NEW ORLEANS, LA - JANUARY 01:  Ezekiel Elliott #15 of the Ohio State Buckeyes runs the ball against the Alabama Crimson Tide during the All State Sugar Bowl at the Mercedes-Benz Superdome on January 1, 2015 in New Orleans, Louisiana.  (Photo by Streeter Lecka/Getty Images)
Getty Images
12 Comments

After a win in the Great Satellite War of 2016 earlier Thursday, the Big Ten continued its winning streak into the night as Jim Delany‘s conference claimed the most selections in the NFL Draft’s first round.

Ohio State led the way with five selections, one short of 2004 Miami’s all-time record. Joey Bosa was first off the board to the Chargers at No.3, followed immediately by Ezekiel Elliott to the Cowboys at No. 4. The pair became the first teammates selected in the top five since Sam BradfordGerald McCoy and Trent Williams were selected in the top four in 2010. Cornerback Eli Apple joined Elliott in the NFC East in going to the Giants at No. 10, and Taylor Decker trailed six picks later to the Lions. Linebacker Darron Lee rounded out the night for the Buckeyes when he went to the Jets at No. 20.

Ole Miss trailed Ohio State with three first-round selections, but the night was anything but a win for Hugh Freeze and the Rebels, not after Laremy Tunsil was shown on Twitter smoking from a bong, then admitting in a press conference to taking money from coaches. Tunsil, once projected as the No. 1 overall pick, fell to the Dolphins at No. 13. Laquon Treadwell was chosen by the Vikings at No. 23, and Robert Nkemdiche headed west to the Cardinals at No. 29.

Most selections by team
5 – Ohio State
3 – Ole Miss
2 – Florida, Notre Dame

Other storylines of note:

– SEC shut out at the top: Thanks in large part to Tunsil’s slide, the SEC did not dent the big board until Georgia’s Leonard Floyd went to the host Bears at No. 9. It was the conference’s longest wait to join the Draft since 2006, when Vanderbilt’s Jay Cutler was the SEC’s ice breaker at No. 11 overall. Still, the SEC was the most frequent player on Thursday night.

Most selections by conference
1. SEC – 8
2. Big Ten – 6
3. ACC – 4
3. Pac-12 – 4
5. Big 12 – 3
6. American – 2
7. Conference USA – 1

– Chip Kelly‘s Pac-12 love affair continues: After loading up on Pac-12 players in Philadelphia, the new 49ers head coach double-dipped into his old stomping grounds by nabbing former Duck DeForest Buckner at No. 7, then trading back into the first round to nab Stanford guard Joshua Garnett in the Chiefs’ spot at No. 28.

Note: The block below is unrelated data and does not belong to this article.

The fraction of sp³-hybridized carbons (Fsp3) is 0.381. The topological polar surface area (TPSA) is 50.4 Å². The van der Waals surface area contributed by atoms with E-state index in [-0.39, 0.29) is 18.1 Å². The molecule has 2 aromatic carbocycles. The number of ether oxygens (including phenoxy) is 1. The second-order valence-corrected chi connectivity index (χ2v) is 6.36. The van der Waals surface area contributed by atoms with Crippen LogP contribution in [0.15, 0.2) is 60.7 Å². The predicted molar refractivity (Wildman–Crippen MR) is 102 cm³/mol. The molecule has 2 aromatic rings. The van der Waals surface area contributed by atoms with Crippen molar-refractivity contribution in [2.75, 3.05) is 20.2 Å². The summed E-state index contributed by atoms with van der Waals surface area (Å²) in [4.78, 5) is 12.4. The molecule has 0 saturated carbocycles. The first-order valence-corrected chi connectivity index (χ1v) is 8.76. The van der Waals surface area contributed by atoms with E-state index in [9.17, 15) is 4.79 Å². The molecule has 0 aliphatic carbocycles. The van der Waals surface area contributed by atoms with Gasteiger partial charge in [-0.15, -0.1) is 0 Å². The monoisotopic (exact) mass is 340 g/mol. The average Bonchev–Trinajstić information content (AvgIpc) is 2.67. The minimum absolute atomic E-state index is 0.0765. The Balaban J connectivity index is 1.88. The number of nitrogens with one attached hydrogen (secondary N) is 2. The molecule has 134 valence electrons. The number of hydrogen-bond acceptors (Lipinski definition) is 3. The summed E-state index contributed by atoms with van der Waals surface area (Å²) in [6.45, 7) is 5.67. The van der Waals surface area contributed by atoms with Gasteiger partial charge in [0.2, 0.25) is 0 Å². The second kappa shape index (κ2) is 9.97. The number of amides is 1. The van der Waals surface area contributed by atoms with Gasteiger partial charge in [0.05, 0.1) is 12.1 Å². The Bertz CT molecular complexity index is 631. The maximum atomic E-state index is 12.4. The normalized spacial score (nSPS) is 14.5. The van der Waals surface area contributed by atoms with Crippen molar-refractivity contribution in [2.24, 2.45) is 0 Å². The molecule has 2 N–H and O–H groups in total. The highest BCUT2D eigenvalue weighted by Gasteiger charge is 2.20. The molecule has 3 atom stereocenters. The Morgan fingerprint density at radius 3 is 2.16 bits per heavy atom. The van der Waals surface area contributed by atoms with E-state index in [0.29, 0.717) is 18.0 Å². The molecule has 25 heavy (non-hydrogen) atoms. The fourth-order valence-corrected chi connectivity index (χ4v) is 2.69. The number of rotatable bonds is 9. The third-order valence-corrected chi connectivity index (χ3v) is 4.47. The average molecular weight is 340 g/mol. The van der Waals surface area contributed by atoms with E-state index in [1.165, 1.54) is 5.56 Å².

– Quarterbacks at the top, again: Jared Goff became California’s first No. 1 selection since 1975, but the Big Game rivalry’s second in four years. Overall, quarterbacks have gone No. 1 overall 14 times since Peyton Manning entered the league in 1998.

The full list:

  1. Los Angeles Rams — Jared Goff, California
  2. Philadelphia Eagles — Carson Wentz, North Dakota State
  3. San Diego Chargers — Joey Bosa, Ohio State
  4. Dallas Cowboys — Ezekiel Elliott, Ohio State
  5. Jacksonville Jaguars — Jalen Ramsey, Florida State
  6. Baltimore Ravens — Ronnie Stanley, Notre Dame
  7. San Francisco 49ers — DeForest Buckner, Oregon
  8. Tennessee Titans — Jack Conklin, Michigan State
  9. Chicago Bears — Leonard Floyd, Georgia
  10. New York Giants — Eli Apple, Ohio State
  11. Tampa Bay Buccaneers — Vernon Hargreaves III, Florida
  12. New Orleans Saints — Sheldon Rankins, Louisville
  13. Miami Dolphins — Laremy Tunsil, Ole Miss
  14. Oakland Raiders — Karl Joseph, West Virginia
  15. Cleveland Browns — Corey Coleman, Baylor
  16. Detriot Lions — Taylor Decker, Ohio State
  17. Atlanta Falcons — Keanu Neal, Florida
  18. Indianapolis Colts — Ryan Kelly, Alabama
  19. Buffalo Bills — Shaq Lawson, Clemson
  20. New York Jets — Darron Lee, Ohio State
  21. Houston Texans — Will Fuller, Notre Dame
  22. Washington Redskins — Josh Doctson, TCU
  23. Minnesota Vikings — Laquon Treadwell, Ole Miss
  24. Cincinnati Bengals — William Jackson III, Houston
  25. Pittsburgh Steelers — Artie Burns, Miami
  26. Denver Broncos — Paxton Lynch, Memphis
  27. Green Bay Packers — Kenny Clark, UCLA
  28. San Francisco 49ers — Joshua Garnett, Stanford
  29. Arizona Cardinals — Robert Nkemdiche, Ole Miss
  30. Carolina Panthers — Vernon Butler, Louisiana Tech
  31. Seattle Seahawks — Germain Ifedi, Texas A&M

Cal signs 10-year partnership with Under Armour worth a reported $86 million